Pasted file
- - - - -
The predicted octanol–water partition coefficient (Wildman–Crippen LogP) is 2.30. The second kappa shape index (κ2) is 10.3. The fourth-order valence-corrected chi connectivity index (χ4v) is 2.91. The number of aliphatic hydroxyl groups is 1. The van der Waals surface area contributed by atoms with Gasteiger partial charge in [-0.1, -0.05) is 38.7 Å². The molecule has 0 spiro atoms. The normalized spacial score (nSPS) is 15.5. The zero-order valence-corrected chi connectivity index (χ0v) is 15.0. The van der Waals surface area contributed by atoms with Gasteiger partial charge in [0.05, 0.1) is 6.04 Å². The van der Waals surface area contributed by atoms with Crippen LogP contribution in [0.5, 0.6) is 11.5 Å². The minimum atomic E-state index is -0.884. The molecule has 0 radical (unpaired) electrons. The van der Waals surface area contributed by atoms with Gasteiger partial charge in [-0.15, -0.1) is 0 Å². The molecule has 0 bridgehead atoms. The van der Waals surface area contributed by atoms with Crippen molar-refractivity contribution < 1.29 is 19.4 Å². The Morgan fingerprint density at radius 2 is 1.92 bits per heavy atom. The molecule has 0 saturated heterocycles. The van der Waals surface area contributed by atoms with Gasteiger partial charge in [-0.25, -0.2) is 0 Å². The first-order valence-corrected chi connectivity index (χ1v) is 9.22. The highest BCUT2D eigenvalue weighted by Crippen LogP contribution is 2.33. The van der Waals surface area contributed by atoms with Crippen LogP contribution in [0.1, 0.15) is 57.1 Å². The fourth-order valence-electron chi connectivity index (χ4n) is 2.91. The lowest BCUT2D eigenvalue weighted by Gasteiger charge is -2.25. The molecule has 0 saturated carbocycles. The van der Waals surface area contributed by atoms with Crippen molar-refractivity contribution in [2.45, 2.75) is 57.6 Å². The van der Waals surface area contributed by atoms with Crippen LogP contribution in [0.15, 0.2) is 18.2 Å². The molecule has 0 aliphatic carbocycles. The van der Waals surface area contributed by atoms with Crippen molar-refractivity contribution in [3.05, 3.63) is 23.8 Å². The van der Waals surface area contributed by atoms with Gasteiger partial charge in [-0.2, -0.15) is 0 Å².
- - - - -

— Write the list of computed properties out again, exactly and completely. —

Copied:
The predicted octanol–water partition coefficient (Wildman–Crippen LogP) is 2.30. The second kappa shape index (κ2) is 10.3. The fourth-order valence-corrected chi connectivity index (χ4v) is 2.91. The number of aliphatic hydroxyl groups is 1. The van der Waals surface area contributed by atoms with Gasteiger partial charge in [-0.1, -0.05) is 38.7 Å². The molecule has 0 spiro atoms. The normalized spacial score (nSPS) is 15.5. The zero-order valence-corrected chi connectivity index (χ0v) is 15.0. The van der Waals surface area contributed by atoms with Gasteiger partial charge in [0.05, 0.1) is 6.04 Å². The van der Waals surface area contributed by atoms with Crippen LogP contribution in [0.5, 0.6) is 11.5 Å². The minimum atomic E-state index is -0.884. The molecule has 0 radical (unpaired) electrons. The van der Waals surface area contributed by atoms with Gasteiger partial charge in [-0.15, -0.1) is 0 Å². The molecule has 0 bridgehead atoms. The van der Waals surface area contributed by atoms with Crippen molar-refractivity contribution < 1.29 is 19.4 Å². The Morgan fingerprint density at radius 2 is 1.92 bits per heavy atom. The molecule has 0 saturated heterocycles. The van der Waals surface area contributed by atoms with Gasteiger partial charge in [-0.25, -0.2) is 0 Å². The first-order valence-corrected chi connectivity index (χ1v) is 9.22. The highest BCUT2D eigenvalue weighted by Crippen LogP contribution is 2.33. The van der Waals surface area contributed by atoms with Crippen LogP contribution in [0.1, 0.15) is 57.1 Å². The fourth-order valence-electron chi connectivity index (χ4n) is 2.91. The lowest BCUT2D eigenvalue weighted by Gasteiger charge is -2.25. The molecule has 0 saturated carbocycles. The van der Waals surface area contributed by atoms with Crippen molar-refractivity contribution in [2.45, 2.75) is 57.6 Å². The van der Waals surface area contributed by atoms with Crippen LogP contribution in [0.15, 0.2) is 18.2 Å². The molecule has 0 aliphatic carbocycles. The van der Waals surface area contributed by atoms with Crippen molar-refractivity contribution in [3.05, 3.63) is 23.8 Å². The van der Waals surface area contributed by atoms with Gasteiger partial charge in [-0.2, -0.15) is 0 Å².